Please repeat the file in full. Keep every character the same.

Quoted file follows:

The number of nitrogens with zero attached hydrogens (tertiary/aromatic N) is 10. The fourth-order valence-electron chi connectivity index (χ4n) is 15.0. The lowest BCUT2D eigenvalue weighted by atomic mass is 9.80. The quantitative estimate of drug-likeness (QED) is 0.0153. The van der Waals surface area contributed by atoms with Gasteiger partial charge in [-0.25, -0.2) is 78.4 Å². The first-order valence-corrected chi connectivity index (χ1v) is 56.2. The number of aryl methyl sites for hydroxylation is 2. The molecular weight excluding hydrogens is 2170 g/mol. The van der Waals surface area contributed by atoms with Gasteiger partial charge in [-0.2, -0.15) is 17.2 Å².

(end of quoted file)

The number of nitrogens with zero attached hydrogens (tertiary/aromatic N) is 10. The fourth-order valence-electron chi connectivity index (χ4n) is 15.0. The lowest BCUT2D eigenvalue weighted by atomic mass is 9.80. The quantitative estimate of drug-likeness (QED) is 0.0153. The van der Waals surface area contributed by atoms with Gasteiger partial charge in [-0.25, -0.2) is 78.4 Å². The first-order valence-corrected chi connectivity index (χ1v) is 56.2. The number of aryl methyl sites for hydroxylation is 2. The molecular weight excluding hydrogens is 2170 g/mol. The van der Waals surface area contributed by atoms with Gasteiger partial charge in [-0.2, -0.15) is 17.2 Å².